What makes GettingSmart.com great is the collaborators, the mission-driven thinkers, the thought and discussion provokers. We’re a community. As a community, we’re always looking for people to join in sharing our passion and support in advocating for better opportunities for learners and educators. It’s the tweets, emails, constructive comments, and stories you share that fuel us, and helps power us to want to do more.
Thank you everyone who has ever reached out to share your blogs. With the high volume of submissions we receive, we wanted to share some best practices for your blog production and submission.
Be pitch perfect
Everyone has different approach to producing blogs. Try this with your next one. Before you spend time writing an entire blog and sharing it with us, share your blog topic ideas first. In an email to firstname.lastname@example.org, briefly share who you are, why your are interested in submitting, and three to five potential topics and descriptions you are kicking around.
Follow the guidelines
Didn’t know there were specs your blog should follow? Now you do. Check out our Guest Posting Policy for submission guidelines for things like length, photos, and the all mighty terms and disclosure. When reviewing blogs, the submissions that adhere to policy get first priority and have a greater chance of moving to the editing phase.
Personalize your message
9 times out of 10, pitches that begin with “PLEASE HELP SPREADING THIS EXCITING NEWS” or “FOR IMMEDIATE RELEASE” won’t even get viewed by our team past the first couple sentences. Personalize your outreach. Share the need your product, idea, strategy, report, initiative or event works to solve. In a short list share the main points and how it relates to our content focus of innovations in learning.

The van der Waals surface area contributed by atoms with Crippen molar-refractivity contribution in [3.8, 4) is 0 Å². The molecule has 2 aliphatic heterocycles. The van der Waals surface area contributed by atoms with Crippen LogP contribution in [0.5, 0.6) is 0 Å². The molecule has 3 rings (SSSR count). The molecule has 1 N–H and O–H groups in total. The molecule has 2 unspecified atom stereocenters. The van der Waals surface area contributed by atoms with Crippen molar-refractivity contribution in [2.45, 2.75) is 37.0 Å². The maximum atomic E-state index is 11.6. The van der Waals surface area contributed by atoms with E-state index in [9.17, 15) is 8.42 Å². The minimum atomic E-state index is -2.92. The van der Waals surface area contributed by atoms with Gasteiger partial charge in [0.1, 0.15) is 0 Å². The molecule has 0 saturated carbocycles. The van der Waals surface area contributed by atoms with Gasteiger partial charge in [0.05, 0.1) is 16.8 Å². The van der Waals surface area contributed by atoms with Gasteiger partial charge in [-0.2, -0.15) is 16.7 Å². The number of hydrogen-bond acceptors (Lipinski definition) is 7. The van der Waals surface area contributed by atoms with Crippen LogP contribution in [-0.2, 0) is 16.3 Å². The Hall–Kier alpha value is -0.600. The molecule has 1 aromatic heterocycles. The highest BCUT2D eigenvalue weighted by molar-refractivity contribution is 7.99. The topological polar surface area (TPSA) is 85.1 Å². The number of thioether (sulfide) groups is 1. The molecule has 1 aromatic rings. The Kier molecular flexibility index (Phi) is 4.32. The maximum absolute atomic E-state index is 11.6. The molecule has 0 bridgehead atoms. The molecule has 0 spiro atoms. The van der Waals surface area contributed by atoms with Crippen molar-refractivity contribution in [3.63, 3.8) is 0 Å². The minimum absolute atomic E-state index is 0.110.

Fit into Getting Smart’s “coverage universe”
Our blogs aren’t posted once and left to die. Our blogs are shared extensively on social media and are used as references for future blogs. Some think “innovations in learning” could apply to every education related topic under the sun (it doesn’t). Bottom Line: Keep it in line with our focus please.
Photos, video, audio.
One of the closest feelings to a near death experience is opening a blog and seeing “The Wall.” In your draft, provide photos, and links to videos and audio that can be embedded to support your piece. Include links to videos that can be embedded. Balance your copy with supporting multimedia content, don’t overdo it.
With your next blog, ask yourself, “How is [enter your blog topic] impacting learning and/or educating?”
Be in the know
Many of our blogs are part of larger projects on topics that we explore over time. Besides the fact that you should never submit to a blog you haven’t read, if you read the blog you’ll know these projects and will be able to tailor your pitch and blog topic. Projects are featured as “Blog series’” and can found on our homepage.
Put in the leg work
You get your topic, you cleared your schedule, you got your coffee. Leg day at the gym is the worst. But like at the gym, you got to put in the leg work to get your blog in good shape if you want it published. Here’s an sample check list:
- Frame the topic and explain the need
- Share how and why your topic moves the needle in the space or directly addresses the need innovatively
- Mention similar efforts being made in the space by other people
- Cite and link to research
- Share a personal experience or story that relates to the blog topic
- Include a tweet or two that we can embed
- Conclude with a call to action
There is not one perfect length and structure to your blog. It always depends on the content. Research the inverted pyramid structure, public narrative, or check out popular articles on GettingSmart.com. Try a couple out. See if arranging your content a certain way might be more engaging than another.
Have other ideas for what makes a great blog? We’d love to read them in the comments section below. Or tweet us @Getting_Smart. We’re always open to welcoming fresh thinking from our community.
For more on blogging, check out: